Since then, we've seen a substantial jump in the number of `asymptomatic' (or perhaps, mildly symptomatic) cases reported out of Saudi Arabia.

But even with this new awareness, it is likely that most asymptomatic or mildly symptomatic cases go undetected.

Seroprevalence studies have hinted at this (see Presence of Middle East respiratory syndrome coronavirus antibodies in Saudi Arabia: a nationwide, cross-sectional, serological study by Drosten & Memish et al.,), but the rapid loss of detectable MERS antibodies in mildly ill cases likely undermines those estimates (see EID Journal: Antibody Response & Disease Severity In HCW MERS Survivors).

While many human cases report recent camel (or camel product) contact, or had a known exposure to a confirmed case, hundreds of others are listed as `primary' (community acquired) cases with no known risk exposure.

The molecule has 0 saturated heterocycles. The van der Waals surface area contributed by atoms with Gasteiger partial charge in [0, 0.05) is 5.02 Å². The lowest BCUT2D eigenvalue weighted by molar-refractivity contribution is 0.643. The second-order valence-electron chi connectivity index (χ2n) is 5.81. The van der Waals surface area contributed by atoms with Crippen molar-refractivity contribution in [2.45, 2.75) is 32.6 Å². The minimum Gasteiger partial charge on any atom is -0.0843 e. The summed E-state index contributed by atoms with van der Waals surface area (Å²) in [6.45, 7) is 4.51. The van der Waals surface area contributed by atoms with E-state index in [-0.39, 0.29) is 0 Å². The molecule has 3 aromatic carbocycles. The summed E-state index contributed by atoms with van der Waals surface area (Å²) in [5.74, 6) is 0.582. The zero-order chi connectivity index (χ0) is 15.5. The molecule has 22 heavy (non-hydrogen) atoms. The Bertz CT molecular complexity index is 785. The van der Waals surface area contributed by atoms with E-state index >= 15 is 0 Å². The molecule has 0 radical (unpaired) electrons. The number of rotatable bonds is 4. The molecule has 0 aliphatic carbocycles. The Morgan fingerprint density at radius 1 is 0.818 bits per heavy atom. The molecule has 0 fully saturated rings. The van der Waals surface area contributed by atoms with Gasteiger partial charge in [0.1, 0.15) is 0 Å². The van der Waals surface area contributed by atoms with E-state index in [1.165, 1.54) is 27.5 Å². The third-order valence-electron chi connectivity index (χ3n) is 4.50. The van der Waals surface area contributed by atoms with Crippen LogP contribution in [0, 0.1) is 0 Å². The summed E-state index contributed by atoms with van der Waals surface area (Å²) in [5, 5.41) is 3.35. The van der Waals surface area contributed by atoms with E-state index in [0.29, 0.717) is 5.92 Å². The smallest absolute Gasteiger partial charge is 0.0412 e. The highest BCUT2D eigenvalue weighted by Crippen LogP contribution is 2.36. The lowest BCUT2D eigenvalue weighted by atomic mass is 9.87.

The assumption is that some of these cases may be due to unidentified, mildly symptomatic (or asymptomatic) cases, who occasionally transmit the virus on to others in the community. Last year, the WHO listed some of the `milder' symptoms that may be associated with MERS-CoV infection, including:

Low-grade fever, cough, malaise, rhinorrhoea, sore throat without any warning signs, such as shortness of breath or difficulty in breathing, increased respiratory (i.e. sputum or haemoptysis), gastro-intestinal symptoms such as nausea, vomiting, and/or diarrhoea and without changes in mental status (i.e. confusion, lethargy).

And a year ago, we looked at:
Jaffar A.Al-Tawfiq abc Philippe Gautretd